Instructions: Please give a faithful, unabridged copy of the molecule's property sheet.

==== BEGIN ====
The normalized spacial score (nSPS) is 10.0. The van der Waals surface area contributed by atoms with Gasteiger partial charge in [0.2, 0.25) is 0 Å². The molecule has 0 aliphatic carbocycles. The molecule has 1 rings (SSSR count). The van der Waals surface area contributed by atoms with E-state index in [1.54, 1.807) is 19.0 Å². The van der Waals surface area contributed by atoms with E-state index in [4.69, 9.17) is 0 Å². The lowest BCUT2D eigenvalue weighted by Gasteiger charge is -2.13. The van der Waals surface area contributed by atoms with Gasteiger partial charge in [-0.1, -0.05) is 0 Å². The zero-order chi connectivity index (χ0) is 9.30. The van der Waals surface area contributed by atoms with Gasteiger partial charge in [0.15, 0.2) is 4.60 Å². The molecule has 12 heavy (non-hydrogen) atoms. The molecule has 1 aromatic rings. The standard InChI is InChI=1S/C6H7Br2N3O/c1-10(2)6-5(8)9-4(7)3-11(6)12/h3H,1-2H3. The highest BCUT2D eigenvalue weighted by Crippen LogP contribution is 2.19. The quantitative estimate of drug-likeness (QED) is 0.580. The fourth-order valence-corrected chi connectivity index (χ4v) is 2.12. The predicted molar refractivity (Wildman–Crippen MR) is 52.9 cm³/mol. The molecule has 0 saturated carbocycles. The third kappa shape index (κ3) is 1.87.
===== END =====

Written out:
The normalized spacial score (nSPS) is 10.0. The van der Waals surface area contributed by atoms with Gasteiger partial charge in [0.2, 0.25) is 0 Å². The molecule has 0 aliphatic carbocycles. The molecule has 1 rings (SSSR count). The van der Waals surface area contributed by atoms with E-state index in [1.54, 1.807) is 19.0 Å². The van der Waals surface area contributed by atoms with E-state index in [4.69, 9.17) is 0 Å². The lowest BCUT2D eigenvalue weighted by Gasteiger charge is -2.13. The van der Waals surface area contributed by atoms with Gasteiger partial charge in [-0.1, -0.05) is 0 Å². The zero-order chi connectivity index (χ0) is 9.30. The van der Waals surface area contributed by atoms with Gasteiger partial charge in [0.15, 0.2) is 4.60 Å². The molecule has 12 heavy (non-hydrogen) atoms. The molecule has 1 aromatic rings. The standard InChI is InChI=1S/C6H7Br2N3O/c1-10(2)6-5(8)9-4(7)3-11(6)12/h3H,1-2H3. The highest BCUT2D eigenvalue weighted by Crippen LogP contribution is 2.19. The quantitative estimate of drug-likeness (QED) is 0.580. The fourth-order valence-corrected chi connectivity index (χ4v) is 2.12. The predicted molar refractivity (Wildman–Crippen MR) is 52.9 cm³/mol. The molecule has 0 saturated carbocycles. The third kappa shape index (κ3) is 1.87.